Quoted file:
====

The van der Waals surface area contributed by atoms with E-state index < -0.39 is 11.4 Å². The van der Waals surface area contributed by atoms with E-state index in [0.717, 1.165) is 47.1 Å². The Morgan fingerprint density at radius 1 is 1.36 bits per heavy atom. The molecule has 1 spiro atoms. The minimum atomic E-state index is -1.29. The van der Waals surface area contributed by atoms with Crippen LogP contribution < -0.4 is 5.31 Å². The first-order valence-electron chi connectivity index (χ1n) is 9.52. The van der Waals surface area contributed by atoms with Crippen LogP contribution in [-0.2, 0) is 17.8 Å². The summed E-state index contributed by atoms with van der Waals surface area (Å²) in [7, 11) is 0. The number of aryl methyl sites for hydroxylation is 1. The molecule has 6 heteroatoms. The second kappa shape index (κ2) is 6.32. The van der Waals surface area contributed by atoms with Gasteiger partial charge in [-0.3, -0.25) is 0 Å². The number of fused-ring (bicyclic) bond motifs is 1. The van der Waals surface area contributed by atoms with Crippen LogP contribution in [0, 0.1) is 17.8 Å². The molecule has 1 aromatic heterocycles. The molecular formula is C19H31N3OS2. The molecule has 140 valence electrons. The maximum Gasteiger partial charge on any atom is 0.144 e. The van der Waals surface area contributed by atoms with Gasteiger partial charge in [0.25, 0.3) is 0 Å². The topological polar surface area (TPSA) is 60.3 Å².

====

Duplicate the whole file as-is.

The van der Waals surface area contributed by atoms with E-state index < -0.39 is 11.4 Å². The van der Waals surface area contributed by atoms with E-state index in [0.717, 1.165) is 47.1 Å². The Morgan fingerprint density at radius 1 is 1.36 bits per heavy atom. The molecule has 1 spiro atoms. The minimum atomic E-state index is -1.29. The van der Waals surface area contributed by atoms with Crippen LogP contribution < -0.4 is 5.31 Å². The first-order valence-electron chi connectivity index (χ1n) is 9.52. The van der Waals surface area contributed by atoms with Crippen LogP contribution in [-0.2, 0) is 17.8 Å². The summed E-state index contributed by atoms with van der Waals surface area (Å²) in [7, 11) is 0. The number of aryl methyl sites for hydroxylation is 1. The molecule has 6 heteroatoms. The second kappa shape index (κ2) is 6.32. The van der Waals surface area contributed by atoms with Gasteiger partial charge in [-0.3, -0.25) is 0 Å². The number of fused-ring (bicyclic) bond motifs is 1. The van der Waals surface area contributed by atoms with Crippen LogP contribution in [0, 0.1) is 17.8 Å². The molecule has 1 aromatic heterocycles. The molecular formula is C19H31N3OS2. The molecule has 140 valence electrons. The maximum Gasteiger partial charge on any atom is 0.144 e. The van der Waals surface area contributed by atoms with Gasteiger partial charge in [0.25, 0.3) is 0 Å². The topological polar surface area (TPSA) is 60.3 Å².